One Step At A Time
In October 2005, Maria Senne was involved in a horrific car accident. Using the Jaws of Life, emergency workers extracted Maria from her vehicle as she faded in and out of consciousness. She was airlifted to a trauma center where it was discovered seven bones in her body were broken including her pelvis, tailbone, collarbone and two vertebrae in her lower spine. The doctors told her family she was incredibly lucky to not have been completely paralyzed.
After one week at the acute care hospital, Maria was stabilized and her physicians explained that she would need an intensive physical rehabilitation program to help her regain her strength and abilities, allowing her to recover. As a patient care technician in a local hospital, Maria had encountered several individuals who had been admitted to Marianjoy for rehabilitation. Based on its reputation, and the positive experiences these individuals had relayed to her, Maria chose Marianjoy.
Upon arriving, Maria was mostly bedridden. Because of the broken bones in her pelvis, tailbone and spine, she could sit in her wheelchair in a reclined position for no more than 15 minutes at a time. The pain was excruciating.
Being left handed was yet another struggle to overcome. Due to an injury to her left shoulder, Marie’s arm was in a sling, forcing her to learn to complete her daily hygiene, dressing, and even steadying herself, with her non-dominant right hand. Her left side remained bruised from her shoulder to her feet.
“By nature, I’m a very optimistic person,” explained Maria recently. “I am always trying to find the good in everything. But during my rehabilitation, I had periods where I was down and really struggling. I realized I was going to have to fight for everything. And you don’t realize the things you take for granted—like rolling over in bed or getting yourself dressed. I was starting all over in just learning basic tasks. It was a very difficult time.”
Maria remembers once moment in particular, two weeks into her stay. With the help of her therapists, she was learning how to get herself up and dressed. One morning, without calling for help, Maria struggled to get herself washed, dressed and transferred into her wheelchair. It was a huge accomplishment.
“One of the most humbling things you realize in rehab is that you need to ask for help to get in and out of the bathroom and on and off the toilet,” Maria notes. “My mindset throughout this whole process was that I didn’t want anyone to do anything for me that they first wouldn’t allow me to try myself. I knew I didn’t want to use a bedpan anymore, so my therapist and I spent an entire session practicing just the simple walk from the doorway of the bathroom to the toilet. For almost 45 minutes I struggled to get there and at one point, with only a few steps to go, my therapist suggested that I was getting too tired and that we should try again later. I was emphatic. I had come this far and I wanted to do this! I pushed myself and finally made it to the toilet. Something so small, but to me, it was an incredible accomplishment!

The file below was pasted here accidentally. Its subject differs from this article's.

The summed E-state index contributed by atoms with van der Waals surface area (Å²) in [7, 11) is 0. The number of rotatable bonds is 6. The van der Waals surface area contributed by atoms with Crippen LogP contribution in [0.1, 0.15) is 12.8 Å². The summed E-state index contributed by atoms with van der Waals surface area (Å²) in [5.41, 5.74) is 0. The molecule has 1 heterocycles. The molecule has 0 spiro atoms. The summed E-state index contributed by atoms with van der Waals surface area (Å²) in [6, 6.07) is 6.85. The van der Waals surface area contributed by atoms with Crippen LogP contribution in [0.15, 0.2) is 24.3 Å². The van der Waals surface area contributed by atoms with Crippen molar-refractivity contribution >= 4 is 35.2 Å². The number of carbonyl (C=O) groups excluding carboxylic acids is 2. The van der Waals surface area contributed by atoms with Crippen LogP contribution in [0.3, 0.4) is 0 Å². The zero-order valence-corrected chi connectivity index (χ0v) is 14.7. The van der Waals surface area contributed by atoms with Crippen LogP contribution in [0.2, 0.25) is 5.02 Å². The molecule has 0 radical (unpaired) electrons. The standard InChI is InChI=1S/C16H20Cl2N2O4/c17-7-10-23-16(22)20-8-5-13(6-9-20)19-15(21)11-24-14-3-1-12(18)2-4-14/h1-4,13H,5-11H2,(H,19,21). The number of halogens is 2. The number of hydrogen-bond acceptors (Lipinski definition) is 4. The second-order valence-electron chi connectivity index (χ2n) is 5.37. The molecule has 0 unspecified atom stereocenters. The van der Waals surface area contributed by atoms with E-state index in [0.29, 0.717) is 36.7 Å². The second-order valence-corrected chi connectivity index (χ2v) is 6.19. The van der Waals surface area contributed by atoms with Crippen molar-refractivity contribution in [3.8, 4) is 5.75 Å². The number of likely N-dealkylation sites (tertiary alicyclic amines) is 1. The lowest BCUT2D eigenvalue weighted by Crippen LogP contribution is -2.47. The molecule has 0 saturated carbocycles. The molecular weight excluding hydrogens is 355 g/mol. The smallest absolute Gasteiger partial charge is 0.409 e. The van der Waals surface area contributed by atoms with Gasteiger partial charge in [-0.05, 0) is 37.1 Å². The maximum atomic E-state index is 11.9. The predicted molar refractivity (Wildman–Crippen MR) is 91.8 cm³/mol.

“That’s one of the things about going through an experience like,” Maria continues. “When you’re in rehab, it’s stunning to realize how much physical control you have lost. It makes you vulnerable and it humbles you. I wanted to get it all back, right then and there. But my therapists kept telling me to be patient, keep the faith, and work towards the small goals. They were right.”
By the time Maria was discharged from Marianjoy’s inpatient therapy, she could pull herself up using her right hand and was using a hemi-walker. She continued to bear all her weight on her right side as she worked to rebuild the strength on her left.
After inpatient therapy, Maria returned to Marianjoy for outpatient therapy. After six months, she returned to work. Today she is married and working to finish her nursing degree, something she had started prior to her accident.
“I really believe there is a blessing in everything,” she confirms. “God put my fiancé, my family and friends in my life for a reason. They loved and supported me throughout this whole journey. This experience will undoubtedly make me a better nurse as I can now completely relate to my patients in understanding their fears, their pain, and their limitations. It’s amazing the view you get when the tables are turned on you. The accident helped me to realize what I am made of and how strong I really am."
“Marianjoy gave me hope, love and the drive to recover,” Maria reflects. “Without the therapists, there would have been days that I wouldn’t have had the will to go forward and the setbacks that I encountered would have consumed me. The staff is exceptional, wearing their hearts on their sleeves. The entire rehabilitation process is centered on the patient. They are there to give you physical, emotional and spiritual support. They treat the whole person which was key in helping me to get to where I am today.”